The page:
As we have discussed, loosening may occur when there is loss of the bone support surrounding the prosthesis. Other reasons for loosening include both patient-related and physician-related factors. For example, improper placement of the prosthesis within the bone (called malpositioning) can cause the prosthesis to function improperly and become loose. With respect to the patient, excessive activity may lead to loosening. Any of these situations requires reoperation.

3. Special Issues for this surgical procedure

Much of the information concerning the original (or primary) joint replacement concerning preoperative, intraoperative, and postoperative care is also true for the revision procedure.  However, there are some differences of which you should be aware.

    Hospital Stay

    The hospital stay for a patient undergoing a revision total joint surgery may be slightly longer than for the original surgery.  Hospital stays for the original (primary) total joint replacement average around three days. This compares to 5 for a revision total joint replacement patient.

    Blood Loss

    As with the original joint replacement, revision total joint replacement is associated with some loss of blood during and immediately following the surgical procedure.  The lost blood can be replaced with either: 1) blood that you have donated before the surgery or 2) blood that is donated at an authorized blood bank.  In general, we prefer that patients do not donate their own blood prior to revision surgery. The blood available through the blood bank is tested with sophisticated and sensitive tests that assume it to be disease free. You will be in better physical health if you have not donated blood prior to surgery.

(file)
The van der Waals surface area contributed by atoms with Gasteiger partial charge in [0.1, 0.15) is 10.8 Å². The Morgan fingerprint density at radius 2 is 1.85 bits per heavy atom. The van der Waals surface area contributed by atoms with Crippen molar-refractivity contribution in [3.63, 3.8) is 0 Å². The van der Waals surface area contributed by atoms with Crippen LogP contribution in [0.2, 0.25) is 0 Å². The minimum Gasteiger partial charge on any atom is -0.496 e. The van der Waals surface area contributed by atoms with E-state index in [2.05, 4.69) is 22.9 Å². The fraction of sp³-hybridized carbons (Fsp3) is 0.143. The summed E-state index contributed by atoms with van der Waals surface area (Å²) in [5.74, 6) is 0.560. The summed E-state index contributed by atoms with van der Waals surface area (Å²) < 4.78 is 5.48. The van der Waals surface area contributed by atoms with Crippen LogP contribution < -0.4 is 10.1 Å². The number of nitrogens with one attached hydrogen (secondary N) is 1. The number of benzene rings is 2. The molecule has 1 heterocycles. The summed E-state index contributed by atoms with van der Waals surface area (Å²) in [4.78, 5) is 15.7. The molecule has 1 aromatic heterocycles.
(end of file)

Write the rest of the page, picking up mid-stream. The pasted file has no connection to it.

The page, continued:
Bone Graft

    In revision total joint replacement, a bone graft procedure involves the reconstruction of the bone surrounding the implant with new bone.  The new bone can either be taken from another location in your own body or from a donor patient. The decision to use your own bone (called autograft) versus donor bone (called allograft) is usually based upon how much bone is needed.  If only a small amount of bone is needed, bone can be obtained from either bone removed during the surgical procedure itself or bone taken from another site (such as the pelvis).  For many revision total joint replacement cases, more bone is needed than can be obtained from another site from your own body. When this is the case, donor bone is used.

    Similar to blood bank blood, we obtain our donor bone from a tissue bank that is certified by the American Association of Tissue Banks.  This association holds its members to the highest standards and is recognized by the federal government as the leader in this field.  These standards include screening of all donor samples for infectious agents (hepatitis, HIV, e.g.) and the assurance of proper processing.

    Postoperative Care

    Are there differences in PT? Because revision total hip replacement is associated with more extensive surgery than primary replacement and because the risk of dislocation is greater, we ask our patients to use a light weight removable plastic “hip spica” brace for 6 weeks after surgery. The use of walking aids [cane, walker, crutches] is highly variable and should be discussed with your surgeon.

    Revisions for Infection

    Depending on the type and extent of infection, you may be told that you need to undergo a “delayed exchange”. This involves two surgeries: 1) the removal of the prosthesis and the treatment of the bone to get rid of the infection, and 2) inserting a new prosthesis several weeks later.